Yeah, yeah. Second week in, and I'm already late. That's okay. It means I'm moving closer towards azsky's Good News Wednesday, though to be perfectly honest, while I'm honored that she asked me to consider moving my deadline day to Wednesdays, I'm not always talking about good news.
Especially not today. This morning, the Governor of my home state Illinois was arrested on federal corruption charges.
As an Illinoisan, I know there's nothing truly surprising about the allegations that have today been made against Rod Blagojevich. It's not just because of the reputation that Illinois, and it's northern capitol Chicago, have as being politically corrupt. It's also because there hasn't been a moment since Blago first came on the scene when I thought, "hmm, sure, this guy is trustworthy."
It's automatic, when you live in Illinois, to wonder, as soon as some new name pops up on the political scene, just exactly with whom this new person is connected. To whom they owe some kind of debt. To whom they're related.
I'm not going to go into Blago's family tree. It's readily available to anyone who hops on Google and performs a search.
As quoted in my local paper (which, in the interest of full disclosure, I should mention that I write for, as well as mention the fact that the person I'm about to quote is married to my cousin), State Rep. of Western Springs, IL Jim Durkin said, "I hope the governor steps down and does it soon, otherwise next session is going to be a circus atmosphere with press coming in from all over the nation. If he believes he is innocent, he can work on his defense as a citizen."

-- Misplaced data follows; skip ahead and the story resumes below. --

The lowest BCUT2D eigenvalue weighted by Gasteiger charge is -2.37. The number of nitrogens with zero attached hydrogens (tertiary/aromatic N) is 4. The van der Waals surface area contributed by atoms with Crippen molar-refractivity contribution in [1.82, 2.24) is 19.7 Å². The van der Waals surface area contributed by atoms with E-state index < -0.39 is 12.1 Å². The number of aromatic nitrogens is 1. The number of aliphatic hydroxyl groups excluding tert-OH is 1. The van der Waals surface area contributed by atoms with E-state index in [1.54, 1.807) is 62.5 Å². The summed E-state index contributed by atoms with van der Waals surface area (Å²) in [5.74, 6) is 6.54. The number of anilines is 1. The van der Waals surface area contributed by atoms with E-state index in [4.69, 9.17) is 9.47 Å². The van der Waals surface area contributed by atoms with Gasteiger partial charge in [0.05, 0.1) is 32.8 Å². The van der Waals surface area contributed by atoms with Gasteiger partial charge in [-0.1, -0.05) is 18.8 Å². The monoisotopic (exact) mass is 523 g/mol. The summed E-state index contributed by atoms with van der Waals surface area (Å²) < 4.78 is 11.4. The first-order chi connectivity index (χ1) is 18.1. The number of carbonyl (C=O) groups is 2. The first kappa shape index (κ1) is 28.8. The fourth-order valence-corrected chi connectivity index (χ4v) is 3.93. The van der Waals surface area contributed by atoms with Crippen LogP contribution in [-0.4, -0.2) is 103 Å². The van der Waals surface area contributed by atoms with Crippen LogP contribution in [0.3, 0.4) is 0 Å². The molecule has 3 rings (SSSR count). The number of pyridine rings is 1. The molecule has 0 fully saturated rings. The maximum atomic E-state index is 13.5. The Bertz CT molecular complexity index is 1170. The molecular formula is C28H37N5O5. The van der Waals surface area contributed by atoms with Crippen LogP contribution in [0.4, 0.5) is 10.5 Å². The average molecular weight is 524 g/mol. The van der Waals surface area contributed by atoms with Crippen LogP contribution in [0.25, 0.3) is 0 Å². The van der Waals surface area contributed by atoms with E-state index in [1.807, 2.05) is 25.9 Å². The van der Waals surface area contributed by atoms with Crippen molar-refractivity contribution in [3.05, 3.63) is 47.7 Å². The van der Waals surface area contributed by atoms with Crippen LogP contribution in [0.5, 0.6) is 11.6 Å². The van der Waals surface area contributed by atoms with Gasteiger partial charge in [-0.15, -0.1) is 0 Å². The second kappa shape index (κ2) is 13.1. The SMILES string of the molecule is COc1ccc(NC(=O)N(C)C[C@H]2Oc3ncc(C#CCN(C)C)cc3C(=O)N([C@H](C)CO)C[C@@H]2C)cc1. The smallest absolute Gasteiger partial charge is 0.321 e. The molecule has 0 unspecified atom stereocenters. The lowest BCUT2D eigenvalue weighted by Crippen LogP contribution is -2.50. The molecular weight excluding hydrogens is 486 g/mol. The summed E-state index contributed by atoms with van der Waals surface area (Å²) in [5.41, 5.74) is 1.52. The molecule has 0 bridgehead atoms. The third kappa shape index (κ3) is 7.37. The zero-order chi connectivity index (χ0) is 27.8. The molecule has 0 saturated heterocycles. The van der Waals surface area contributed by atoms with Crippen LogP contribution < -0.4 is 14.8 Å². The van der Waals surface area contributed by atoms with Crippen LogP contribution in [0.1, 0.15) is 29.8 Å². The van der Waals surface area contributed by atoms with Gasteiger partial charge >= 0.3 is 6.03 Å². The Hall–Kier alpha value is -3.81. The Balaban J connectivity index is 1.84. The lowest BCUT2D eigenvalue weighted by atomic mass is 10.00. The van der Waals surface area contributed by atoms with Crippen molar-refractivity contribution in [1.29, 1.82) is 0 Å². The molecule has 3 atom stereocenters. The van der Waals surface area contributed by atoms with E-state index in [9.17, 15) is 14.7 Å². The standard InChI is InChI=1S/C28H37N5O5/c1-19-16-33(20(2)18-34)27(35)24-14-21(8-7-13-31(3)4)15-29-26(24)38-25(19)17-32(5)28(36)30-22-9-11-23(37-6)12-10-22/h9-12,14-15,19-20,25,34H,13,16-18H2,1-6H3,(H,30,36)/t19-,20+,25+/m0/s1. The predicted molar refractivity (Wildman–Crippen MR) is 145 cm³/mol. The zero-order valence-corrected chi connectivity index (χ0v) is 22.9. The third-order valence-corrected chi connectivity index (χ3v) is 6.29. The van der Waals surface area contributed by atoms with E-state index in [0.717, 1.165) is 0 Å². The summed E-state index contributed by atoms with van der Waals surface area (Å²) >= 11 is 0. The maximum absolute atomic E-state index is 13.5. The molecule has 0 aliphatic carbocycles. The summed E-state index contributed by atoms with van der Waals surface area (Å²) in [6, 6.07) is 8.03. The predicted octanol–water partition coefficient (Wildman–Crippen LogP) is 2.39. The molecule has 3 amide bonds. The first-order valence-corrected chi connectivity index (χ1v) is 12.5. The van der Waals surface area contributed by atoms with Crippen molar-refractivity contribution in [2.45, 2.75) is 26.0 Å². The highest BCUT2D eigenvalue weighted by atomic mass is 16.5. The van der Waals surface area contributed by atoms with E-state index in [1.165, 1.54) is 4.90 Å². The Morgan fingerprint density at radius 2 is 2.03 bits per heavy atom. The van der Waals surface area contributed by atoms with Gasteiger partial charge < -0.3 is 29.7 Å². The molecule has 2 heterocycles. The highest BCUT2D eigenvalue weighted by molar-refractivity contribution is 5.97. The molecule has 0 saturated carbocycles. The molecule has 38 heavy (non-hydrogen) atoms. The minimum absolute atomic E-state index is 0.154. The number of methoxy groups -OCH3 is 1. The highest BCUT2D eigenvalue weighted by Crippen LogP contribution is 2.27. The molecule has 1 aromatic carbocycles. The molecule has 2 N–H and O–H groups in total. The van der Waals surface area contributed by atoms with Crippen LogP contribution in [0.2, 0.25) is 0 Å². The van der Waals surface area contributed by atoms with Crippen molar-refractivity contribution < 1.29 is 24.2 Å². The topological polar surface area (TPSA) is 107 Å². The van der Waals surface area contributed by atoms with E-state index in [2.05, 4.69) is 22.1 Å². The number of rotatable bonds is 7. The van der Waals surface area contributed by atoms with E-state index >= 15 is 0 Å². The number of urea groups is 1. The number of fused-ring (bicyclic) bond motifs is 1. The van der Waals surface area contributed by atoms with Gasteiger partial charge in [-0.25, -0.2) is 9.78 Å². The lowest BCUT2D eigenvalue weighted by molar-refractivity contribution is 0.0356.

But I seriously doubt that Rod Blagojevich is going to step down.
From the same article:
Sen. Christine Radogno, R-41st, Lemont, is also calling for the governor to step down, but said that seems an unlikely possibility.
Radogno, recently chosen as Republican leader in the Senate, said the head legislative liaison to Blagojevich made phone calls this morning to remind officials he still holds the governor's seat.
"I think he will be somewhat defiant," Radogno said. "So yes, then impeachment may be a good option to look into."
Radogno apparently knows what many Illinois residents know. That Rod Blagojevich is going to remain as Illinois Governor unless he is stripped of that title. Legislators are talking about changing the current Illinois law that gives Blago the right to appoint someone to Barack Obama's soon-to-be-vacated Senate seat.
It's apparent from reading the Criminal Complaint (.pdf) against Rod Blagojevich that he has what we call around these parts a serious set of balls.
And that set of balls is what's going to prevent him from resigning his post as Governor of the State of Illinois.
Now, lots of people have different words for balls. Some of us might say, "He's got some nerve." Some, which shouldn't surprise you, might call it "audacity."
Seriously, you've got to have some balls to expect that you're going to essentially blackmail the President-elect of the United States of America into a high-paying job that you don't really deserve. You'd have to have some serious balls to threaten to withhold state funding to a children's hospital unless you are provided with an addition to your personal bank account.
You've got to really be sporting a pair to demand that a huge media corporation dismiss a big chunk of their editorial staff because they don't say nice things about you.
And yeah, you know what? That's the Chicago way. You got a problem with that?
Because the same inherent Chicago trait that Barack Obama (a Chicago transplant, by the way) called audacity, but most of us regular Chi-town natives call "balls" can take one in different directions.
Two Illinois politicians have made their way into the national spotlight. About both, you could easily say, "Wow, the audacity!" and "Man, he's got balls." And about each man, you'd be right on both counts.
It's not about what you're sportin', fool. It's all about what you choose to do with it. Or them. Whatever. Aim for the highest office in the land on a platform based on hope for a brighter American future or aim to make a couple hundred grand a year as the self-appointed head of a "charitable" foundation or as the self-appointed successor to a Senate seat?
It's all up to you, my friend.